Stockton Community Choice Energy study on March 23 City Council agenda

On March 23, Stockton’s City Council will be receiving an informational presentation on a feasibility study examining the opportunities and economic outlook for launching a Community Choice agency. 

A Community Choice Energy program would allow the City to buy electricity at competitive rates on behalf of Stockton residents and businesses and potentially reinvest net revenues back into the community to meet specific needs over time. PG&E would continue to provide distribution services through its power lines, while a governing board of local elected officials would be deciding what electricity sources residents buy from and setting rates for power generation. 

Benefits of establishing a not-for-profit Community Choice agency, or CCA, include consumer choice, local control, and enhanced public participation. Potential benefits include offering energy programs that meet community needs, lowering electricity rates, accelerating the transition to renewable energy sources and creating local jobs in sustainable energy development.

If the City Council decides to move forward with a CCA, millions of dollars in existing annual power generation revenues (the bills we currently pay to PG&E) would be redirected to the City to buy power on our behalf and reinvest in the community. CCAs offer more transparency and opportunities for community input over how power generation revenues are spent. Residents would be automatically enrolled as customers of the new CCA, but would also have the choice to opt out and have PG&E continue to purchase their electricity.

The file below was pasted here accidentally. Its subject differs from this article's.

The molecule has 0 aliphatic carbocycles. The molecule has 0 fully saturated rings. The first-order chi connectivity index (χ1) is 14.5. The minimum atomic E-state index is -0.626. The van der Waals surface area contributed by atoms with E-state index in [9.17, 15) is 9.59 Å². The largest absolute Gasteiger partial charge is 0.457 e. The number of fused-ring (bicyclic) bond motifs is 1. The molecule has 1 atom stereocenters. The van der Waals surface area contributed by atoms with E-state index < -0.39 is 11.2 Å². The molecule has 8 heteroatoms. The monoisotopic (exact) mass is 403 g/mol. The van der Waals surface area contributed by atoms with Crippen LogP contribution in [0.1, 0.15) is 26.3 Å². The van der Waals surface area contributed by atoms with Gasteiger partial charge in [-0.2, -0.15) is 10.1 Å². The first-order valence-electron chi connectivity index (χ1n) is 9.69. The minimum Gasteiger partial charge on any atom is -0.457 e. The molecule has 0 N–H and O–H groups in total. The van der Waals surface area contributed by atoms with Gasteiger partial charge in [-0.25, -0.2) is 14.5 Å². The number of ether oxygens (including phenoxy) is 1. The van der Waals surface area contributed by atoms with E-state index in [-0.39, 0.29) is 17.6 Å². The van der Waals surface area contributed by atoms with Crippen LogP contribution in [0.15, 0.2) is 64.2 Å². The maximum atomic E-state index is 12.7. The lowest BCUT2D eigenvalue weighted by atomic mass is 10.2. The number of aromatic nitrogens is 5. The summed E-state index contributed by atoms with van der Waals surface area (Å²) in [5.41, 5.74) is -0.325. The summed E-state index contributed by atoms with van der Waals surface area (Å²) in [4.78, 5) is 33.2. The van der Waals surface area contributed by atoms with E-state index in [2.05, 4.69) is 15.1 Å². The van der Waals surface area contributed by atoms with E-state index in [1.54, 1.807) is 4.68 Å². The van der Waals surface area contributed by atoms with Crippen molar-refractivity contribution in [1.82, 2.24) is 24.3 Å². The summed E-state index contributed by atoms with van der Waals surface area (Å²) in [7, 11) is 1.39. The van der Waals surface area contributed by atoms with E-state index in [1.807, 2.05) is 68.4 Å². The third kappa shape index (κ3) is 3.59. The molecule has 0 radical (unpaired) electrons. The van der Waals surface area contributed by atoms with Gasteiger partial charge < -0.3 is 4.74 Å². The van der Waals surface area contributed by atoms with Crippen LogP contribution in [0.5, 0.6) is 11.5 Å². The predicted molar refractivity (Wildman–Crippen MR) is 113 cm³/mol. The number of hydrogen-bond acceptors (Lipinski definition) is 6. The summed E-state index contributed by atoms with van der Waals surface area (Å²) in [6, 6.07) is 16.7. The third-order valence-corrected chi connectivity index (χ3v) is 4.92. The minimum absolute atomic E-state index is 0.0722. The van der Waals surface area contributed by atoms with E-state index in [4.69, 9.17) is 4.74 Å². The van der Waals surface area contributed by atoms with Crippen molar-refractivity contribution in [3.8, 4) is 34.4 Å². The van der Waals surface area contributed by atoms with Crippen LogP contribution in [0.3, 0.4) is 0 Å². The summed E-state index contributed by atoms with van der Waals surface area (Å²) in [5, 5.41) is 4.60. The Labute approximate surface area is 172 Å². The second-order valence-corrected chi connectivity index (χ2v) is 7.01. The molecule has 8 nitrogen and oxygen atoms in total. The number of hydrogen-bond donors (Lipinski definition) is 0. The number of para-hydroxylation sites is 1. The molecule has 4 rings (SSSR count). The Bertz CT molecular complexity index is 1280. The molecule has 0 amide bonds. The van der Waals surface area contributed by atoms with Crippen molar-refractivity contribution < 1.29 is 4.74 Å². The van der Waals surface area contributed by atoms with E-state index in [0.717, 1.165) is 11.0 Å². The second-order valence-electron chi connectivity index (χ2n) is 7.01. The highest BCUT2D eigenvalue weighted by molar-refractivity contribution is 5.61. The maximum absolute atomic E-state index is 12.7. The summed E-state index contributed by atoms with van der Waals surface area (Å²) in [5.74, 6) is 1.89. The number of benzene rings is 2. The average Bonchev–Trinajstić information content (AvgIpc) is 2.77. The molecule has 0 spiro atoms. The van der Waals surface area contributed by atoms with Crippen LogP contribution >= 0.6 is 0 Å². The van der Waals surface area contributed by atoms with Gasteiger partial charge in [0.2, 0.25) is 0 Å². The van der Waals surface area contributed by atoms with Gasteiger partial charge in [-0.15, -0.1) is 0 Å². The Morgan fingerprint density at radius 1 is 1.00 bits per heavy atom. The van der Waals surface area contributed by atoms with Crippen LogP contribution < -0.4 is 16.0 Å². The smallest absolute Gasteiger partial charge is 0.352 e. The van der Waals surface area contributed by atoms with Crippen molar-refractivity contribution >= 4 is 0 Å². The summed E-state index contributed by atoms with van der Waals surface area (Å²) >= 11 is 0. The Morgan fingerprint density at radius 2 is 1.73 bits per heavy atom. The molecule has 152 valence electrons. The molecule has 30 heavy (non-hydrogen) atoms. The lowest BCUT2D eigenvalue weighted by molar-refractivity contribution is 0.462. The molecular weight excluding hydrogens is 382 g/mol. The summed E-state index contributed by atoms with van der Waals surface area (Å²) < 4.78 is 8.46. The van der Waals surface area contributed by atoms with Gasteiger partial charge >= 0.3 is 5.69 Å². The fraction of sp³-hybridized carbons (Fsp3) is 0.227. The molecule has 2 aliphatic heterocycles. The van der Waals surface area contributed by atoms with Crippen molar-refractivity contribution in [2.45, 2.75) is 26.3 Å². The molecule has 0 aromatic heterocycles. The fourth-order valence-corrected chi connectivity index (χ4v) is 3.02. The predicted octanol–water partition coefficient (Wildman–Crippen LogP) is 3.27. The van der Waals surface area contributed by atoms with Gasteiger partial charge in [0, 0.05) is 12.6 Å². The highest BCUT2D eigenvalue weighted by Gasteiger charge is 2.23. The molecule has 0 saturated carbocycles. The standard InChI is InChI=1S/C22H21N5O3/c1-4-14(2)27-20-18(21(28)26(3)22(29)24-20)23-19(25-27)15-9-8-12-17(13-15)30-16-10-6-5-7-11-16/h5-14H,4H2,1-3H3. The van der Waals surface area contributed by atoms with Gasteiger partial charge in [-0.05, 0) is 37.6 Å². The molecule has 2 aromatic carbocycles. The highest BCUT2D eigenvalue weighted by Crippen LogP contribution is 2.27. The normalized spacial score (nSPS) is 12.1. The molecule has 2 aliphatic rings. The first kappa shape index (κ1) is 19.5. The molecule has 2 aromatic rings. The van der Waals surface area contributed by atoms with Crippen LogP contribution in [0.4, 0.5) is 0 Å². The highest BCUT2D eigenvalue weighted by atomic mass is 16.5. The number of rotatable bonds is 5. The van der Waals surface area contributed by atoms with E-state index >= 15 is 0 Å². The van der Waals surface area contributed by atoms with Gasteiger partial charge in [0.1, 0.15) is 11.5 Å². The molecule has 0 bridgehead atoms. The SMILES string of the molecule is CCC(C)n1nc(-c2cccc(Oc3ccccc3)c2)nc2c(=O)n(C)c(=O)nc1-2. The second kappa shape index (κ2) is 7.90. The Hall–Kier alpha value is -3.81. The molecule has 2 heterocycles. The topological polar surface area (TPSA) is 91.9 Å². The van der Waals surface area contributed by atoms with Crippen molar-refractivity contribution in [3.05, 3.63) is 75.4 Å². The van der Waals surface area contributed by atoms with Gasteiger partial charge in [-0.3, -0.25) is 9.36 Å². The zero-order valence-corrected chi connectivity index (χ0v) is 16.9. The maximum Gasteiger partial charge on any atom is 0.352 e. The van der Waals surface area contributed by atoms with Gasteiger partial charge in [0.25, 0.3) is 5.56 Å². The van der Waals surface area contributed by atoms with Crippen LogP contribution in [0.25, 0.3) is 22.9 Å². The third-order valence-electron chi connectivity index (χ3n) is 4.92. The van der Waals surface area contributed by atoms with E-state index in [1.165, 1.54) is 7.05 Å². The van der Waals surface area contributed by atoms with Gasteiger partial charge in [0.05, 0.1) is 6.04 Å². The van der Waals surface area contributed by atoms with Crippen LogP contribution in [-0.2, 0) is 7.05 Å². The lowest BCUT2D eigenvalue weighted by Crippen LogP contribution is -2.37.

In September of 2020, Stockton council members voted unanimously to select a consultant to conduct the feasibility study, which will be released about a week before the meeting. 

The study will provide details on the feasibility of CCA in Stockton, including potential rate options, power mixes, and opportunities for local energy efficiency programs.

In moving forward with its own CCA, Stockton would be taking the same steps as 170 California cities and 20 counties. The state’s 23 CCAs have collectively invested in 6,000 megawatts of new renewable energy infrastructure, creating thousands of construction jobs in the process. They’re now serving over 10 million customers with cleaner energy at rates competitive with or lower than the existing utility in their service areas.

Visit the City’s website here to access the March 23 City Council meeting.

 

If you have any questions, please reach out to davis@theclimatecenter.org to learn more.

Davis Harper
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